Despite warm greetings between Xi Jinping and Joe Biden during a November video call, Xi’s strong communist line and the cool tone of much of their exchange suggest they are far from a rapprochement. Duncan Bartlett reports
The relationship between the United States and China has not improved significantly since Joe Biden replaced Donald Trump as president.
It would have been a forlorn hope, therefore, to expect one video call to resolve the crisis. Nevertheless, the fact that the three-hour conversation between Joe Biden and Xi Jinping took place at all could be regarded as a modest breakthrough.
The General Secretary of China’s Communist Party spoke from deep within the walls of a palace on the western side of Tiananmen Square in Beijing, a venue which looked every bit as sumptuous as the throne rooms of China’s great emperors of the past.
‘I noticed that Mr Xi and his supporters looked extremely self-confident and assured as they sat in a grandly furnished, brightly-lit and spacious chamber of the Great Hall of the People,’ observes Dr Olivia Cheung, a specialist in the political thought of Xi Jinping at the SOAS China Institute, University of London.
She says the Chinese venue overshadowed the Roosevelt Room of the White House, which Mr Biden used for his side of the conversation.
Guarding against danger
The meeting did bring up moments of accord, such as when Xi Jinping asserted, ‘I stand ready with you, Mr President, to build consensus, take active steps and move China-US relations forward in a positive direction’, and President Biden agreed to cooperate ‘where our interests intersect’.
However, the overall tone was guarded, which was reflected in the language used by both sides.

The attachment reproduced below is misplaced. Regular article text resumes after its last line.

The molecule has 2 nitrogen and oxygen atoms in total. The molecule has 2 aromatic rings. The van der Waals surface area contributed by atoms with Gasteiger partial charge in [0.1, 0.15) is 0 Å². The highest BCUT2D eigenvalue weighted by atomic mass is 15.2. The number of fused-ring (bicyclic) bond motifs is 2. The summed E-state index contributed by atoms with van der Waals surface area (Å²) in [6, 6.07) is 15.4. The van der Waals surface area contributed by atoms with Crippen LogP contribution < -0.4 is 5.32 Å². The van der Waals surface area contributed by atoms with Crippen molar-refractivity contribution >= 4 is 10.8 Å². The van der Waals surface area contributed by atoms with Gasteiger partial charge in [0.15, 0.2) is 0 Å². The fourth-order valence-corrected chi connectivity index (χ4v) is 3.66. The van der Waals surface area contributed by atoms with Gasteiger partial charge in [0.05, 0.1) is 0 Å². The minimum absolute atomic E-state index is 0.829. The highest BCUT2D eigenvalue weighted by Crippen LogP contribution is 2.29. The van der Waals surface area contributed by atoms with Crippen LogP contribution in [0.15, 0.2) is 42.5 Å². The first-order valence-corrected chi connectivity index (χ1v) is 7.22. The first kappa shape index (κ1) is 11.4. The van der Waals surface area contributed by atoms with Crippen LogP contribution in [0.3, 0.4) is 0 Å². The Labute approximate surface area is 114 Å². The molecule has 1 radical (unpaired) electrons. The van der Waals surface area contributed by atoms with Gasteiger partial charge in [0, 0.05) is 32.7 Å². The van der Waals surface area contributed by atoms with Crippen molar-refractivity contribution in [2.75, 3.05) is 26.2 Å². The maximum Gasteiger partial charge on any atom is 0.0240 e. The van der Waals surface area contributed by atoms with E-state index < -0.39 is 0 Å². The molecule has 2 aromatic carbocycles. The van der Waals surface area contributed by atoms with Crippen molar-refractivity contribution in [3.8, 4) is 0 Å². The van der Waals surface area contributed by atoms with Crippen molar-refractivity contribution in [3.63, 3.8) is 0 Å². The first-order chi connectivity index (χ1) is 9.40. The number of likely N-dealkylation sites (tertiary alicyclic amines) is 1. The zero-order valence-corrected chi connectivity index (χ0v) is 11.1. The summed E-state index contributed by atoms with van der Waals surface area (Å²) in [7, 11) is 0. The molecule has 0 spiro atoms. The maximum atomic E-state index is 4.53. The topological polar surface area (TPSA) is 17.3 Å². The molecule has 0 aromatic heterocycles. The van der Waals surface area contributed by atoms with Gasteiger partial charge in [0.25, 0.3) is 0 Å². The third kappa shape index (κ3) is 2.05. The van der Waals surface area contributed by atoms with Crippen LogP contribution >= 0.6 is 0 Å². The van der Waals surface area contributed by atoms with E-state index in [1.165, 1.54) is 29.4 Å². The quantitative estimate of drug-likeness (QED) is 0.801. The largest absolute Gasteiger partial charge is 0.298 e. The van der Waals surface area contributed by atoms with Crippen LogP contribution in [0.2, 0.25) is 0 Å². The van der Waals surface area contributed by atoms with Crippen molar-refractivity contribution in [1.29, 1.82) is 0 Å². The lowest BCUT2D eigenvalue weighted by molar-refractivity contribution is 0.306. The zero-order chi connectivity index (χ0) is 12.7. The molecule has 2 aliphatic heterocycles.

‘Our responsibility as leaders is to ensure that the competition between our countries does not enter into conflict – whether intended or unintended,’ said Mr Biden. He used a new diplomatic term as a metaphor, saying that security ‘guardrails’ are required to prevent danger.
The metaphor from the Chinese side, says Dr Cheung, focused more on asserting status. ‘Xi Jinping described China and the US as two giant ships sailing in the ocean, as the two largest economies in the world and as permanent members of the UN security council. It was all designed to give the impression that China really is equal to the United States.’
The implication is that if China is powerful enough to deserve respect, America has little choice but to accept its autocratic government, in order to avoid hostility.
In a briefing to reporters, the US national security advisor, Jake Sullivan, who sat in on the call, said that Mr Biden had challenged Mr Xi over human rights, unfair trade practices and China’s intimidation of Taiwan.
Just a day before the summit, China’s navy conducted a series of high-intensity bombing drills near the southern island province of Hainan, which could be seen as a practice for an attack on Taiwan.
America’s Democratic party, led by Mr Biden, has a close rapport with Taiwan’s president, Tsai Ing-Wen, who represents the Democratic Progressive Party.